Sometimes transitioning to a Balanced Scorecard process can cause confusion within an organization. Rather than taking time to adapt, some leaders quickly decide to quit the BSC and return to their old ways. If you find yourself in these shoes—for example, trying to use the exact perspective names that Norton and Kaplan use while people in your organization don’t respond to those terms—you may find the BSC structure more cumbersome than it is worthwhile. Or, if you’re married to your current strategy review schedule despite a shakeup in management or a major change in strategy, that’s a problem. Organizations that get stuck in a prescribed way of handling the BSC based on a book they’ve read or a certification they’ve obtained will likely run into these issues.
Balanced Scorecard Solutions
1. Start simple and slowly build a high-level framework.
If you have exaggerated expectations of what your scorecarding process should look like, pause them. Start by simply building your strategy map. Then you can see if that map does a good job communicating your strategy throughout the organization. Many of the organizations we’ve worked with in the past profess seeing value in having a strategy map that accurately describes their organization. Finally, when you set your highest level goals, put them into the right perspectives and draw critical cause-and-effect linkages.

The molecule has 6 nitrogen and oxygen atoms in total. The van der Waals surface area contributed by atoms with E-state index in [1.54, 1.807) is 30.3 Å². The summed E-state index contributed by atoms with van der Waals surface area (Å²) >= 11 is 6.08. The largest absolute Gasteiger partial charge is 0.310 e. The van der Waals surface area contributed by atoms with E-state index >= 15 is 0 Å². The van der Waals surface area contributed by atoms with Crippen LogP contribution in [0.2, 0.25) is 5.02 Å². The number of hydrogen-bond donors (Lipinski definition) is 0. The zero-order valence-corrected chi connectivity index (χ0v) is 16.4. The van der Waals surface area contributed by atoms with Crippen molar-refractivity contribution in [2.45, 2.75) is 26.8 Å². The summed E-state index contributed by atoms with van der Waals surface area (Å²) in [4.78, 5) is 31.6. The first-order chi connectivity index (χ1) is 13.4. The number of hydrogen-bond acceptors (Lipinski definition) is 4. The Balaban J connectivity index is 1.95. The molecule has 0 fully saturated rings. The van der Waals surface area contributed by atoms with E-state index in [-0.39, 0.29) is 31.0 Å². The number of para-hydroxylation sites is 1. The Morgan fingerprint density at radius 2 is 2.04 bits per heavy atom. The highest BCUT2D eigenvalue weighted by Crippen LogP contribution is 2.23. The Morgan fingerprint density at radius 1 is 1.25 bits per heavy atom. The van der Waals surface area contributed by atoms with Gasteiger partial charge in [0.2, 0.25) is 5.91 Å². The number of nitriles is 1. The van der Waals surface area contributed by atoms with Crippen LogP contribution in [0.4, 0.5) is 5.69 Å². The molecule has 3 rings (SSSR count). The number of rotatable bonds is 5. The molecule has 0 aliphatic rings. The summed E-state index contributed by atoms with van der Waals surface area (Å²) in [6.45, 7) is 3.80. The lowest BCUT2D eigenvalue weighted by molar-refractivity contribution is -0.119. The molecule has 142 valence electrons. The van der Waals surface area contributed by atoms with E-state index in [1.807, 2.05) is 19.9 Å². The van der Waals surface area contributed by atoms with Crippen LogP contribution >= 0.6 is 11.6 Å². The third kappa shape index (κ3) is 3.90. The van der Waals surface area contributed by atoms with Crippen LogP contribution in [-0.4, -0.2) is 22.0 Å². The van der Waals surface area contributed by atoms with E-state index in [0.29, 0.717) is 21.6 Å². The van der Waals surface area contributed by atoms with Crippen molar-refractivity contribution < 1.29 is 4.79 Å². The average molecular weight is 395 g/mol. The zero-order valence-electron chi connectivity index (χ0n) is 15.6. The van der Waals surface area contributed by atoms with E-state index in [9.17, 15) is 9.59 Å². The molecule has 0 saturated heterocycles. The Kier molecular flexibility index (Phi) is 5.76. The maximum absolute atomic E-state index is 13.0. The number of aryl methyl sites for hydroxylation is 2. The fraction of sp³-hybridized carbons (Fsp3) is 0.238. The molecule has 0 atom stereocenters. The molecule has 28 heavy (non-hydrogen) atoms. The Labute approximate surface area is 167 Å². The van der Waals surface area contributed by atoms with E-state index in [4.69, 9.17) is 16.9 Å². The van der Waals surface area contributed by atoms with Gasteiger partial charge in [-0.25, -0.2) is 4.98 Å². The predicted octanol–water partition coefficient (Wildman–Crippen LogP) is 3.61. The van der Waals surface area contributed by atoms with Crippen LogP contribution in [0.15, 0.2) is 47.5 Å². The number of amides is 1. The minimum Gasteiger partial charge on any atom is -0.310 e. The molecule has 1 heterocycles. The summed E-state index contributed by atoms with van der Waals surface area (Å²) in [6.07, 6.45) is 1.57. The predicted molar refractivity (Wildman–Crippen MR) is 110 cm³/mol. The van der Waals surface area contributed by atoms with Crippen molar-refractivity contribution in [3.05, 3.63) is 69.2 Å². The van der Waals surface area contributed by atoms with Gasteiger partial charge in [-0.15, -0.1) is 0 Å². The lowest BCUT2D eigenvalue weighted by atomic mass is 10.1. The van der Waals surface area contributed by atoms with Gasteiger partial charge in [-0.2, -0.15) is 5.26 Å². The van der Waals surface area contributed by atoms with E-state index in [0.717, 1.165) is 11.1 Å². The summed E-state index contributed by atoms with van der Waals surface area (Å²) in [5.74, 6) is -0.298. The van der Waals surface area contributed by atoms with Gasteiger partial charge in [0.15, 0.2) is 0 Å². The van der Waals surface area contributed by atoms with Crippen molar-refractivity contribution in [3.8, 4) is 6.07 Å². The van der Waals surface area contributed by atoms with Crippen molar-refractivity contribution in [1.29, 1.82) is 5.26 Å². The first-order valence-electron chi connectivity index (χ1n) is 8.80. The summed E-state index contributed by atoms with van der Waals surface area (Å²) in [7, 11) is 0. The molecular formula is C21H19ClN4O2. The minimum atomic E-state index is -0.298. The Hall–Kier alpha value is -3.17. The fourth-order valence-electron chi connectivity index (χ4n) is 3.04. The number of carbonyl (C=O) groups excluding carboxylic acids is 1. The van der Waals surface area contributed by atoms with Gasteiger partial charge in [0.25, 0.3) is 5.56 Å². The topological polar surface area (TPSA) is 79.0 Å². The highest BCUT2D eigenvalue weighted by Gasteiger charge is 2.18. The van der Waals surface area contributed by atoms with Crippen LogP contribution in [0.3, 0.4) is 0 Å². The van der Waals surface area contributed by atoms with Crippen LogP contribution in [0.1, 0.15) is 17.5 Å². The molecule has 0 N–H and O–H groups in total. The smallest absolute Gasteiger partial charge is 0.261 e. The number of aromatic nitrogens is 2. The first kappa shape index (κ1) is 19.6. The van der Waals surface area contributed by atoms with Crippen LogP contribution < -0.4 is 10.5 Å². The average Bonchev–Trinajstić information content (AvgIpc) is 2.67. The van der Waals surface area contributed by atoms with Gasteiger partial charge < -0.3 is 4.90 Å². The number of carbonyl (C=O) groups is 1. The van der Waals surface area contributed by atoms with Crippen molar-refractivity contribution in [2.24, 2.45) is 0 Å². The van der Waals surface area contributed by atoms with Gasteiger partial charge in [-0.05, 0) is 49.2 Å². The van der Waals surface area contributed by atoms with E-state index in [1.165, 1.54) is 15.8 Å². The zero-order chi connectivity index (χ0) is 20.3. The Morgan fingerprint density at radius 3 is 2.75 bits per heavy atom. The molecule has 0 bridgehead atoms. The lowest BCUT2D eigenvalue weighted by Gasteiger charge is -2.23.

2. Start a discussion with upper management.
If you’re having issues getting buy-in, consider how your organization is different and the language you actually use and how that compares with the language of the Balanced Scorecard. Your issue may boil down to something that simple. Otherwise, talk to your CEO or executive director about why you believe the BSC may be the right strategic framework for your organization and hear them out on their concerns. (Some of those concerns may be answered in this article!)
3. Use software to help manage the process.
If you’re having trouble keeping everyone on the same page, a software application may be the ticket. It’ll give everyone involved in the strategy one central reference with the most up-to-date strategic information. We may be biased on what software is best for most organizations, but there is no doubt that using a great software system can help you extract the value from your strategy and scorecard.
4. Be flexible with your scorecard.
If you use different names for perspectives or initiatives than those prescribed in the Norton & Kaplan lingo, that’s just fine. In fact, if you need to change the names of your perspective or your strategy becomes irrelevant, you could change your entire strategy map and scorecard in the middle of the year to reflect the new realities of your business. Give yourself some leeway here.
If you already have a Balanced Scorecard and you’re not getting the value you want out of it, start thinking about the reasons why. They may or may not among the five problems listed above—but regardless, see if there are ways you can be more flexible with the framework to address the problem and move forward.
Additionally, if you’re looking at the Balanced Scorecard as the solution to all of your problems, be aware that organizations implement the BSC in different ways. Carefully take into consideration the way your leadership team operates to be certain you move into the BSC at an appropriate pace.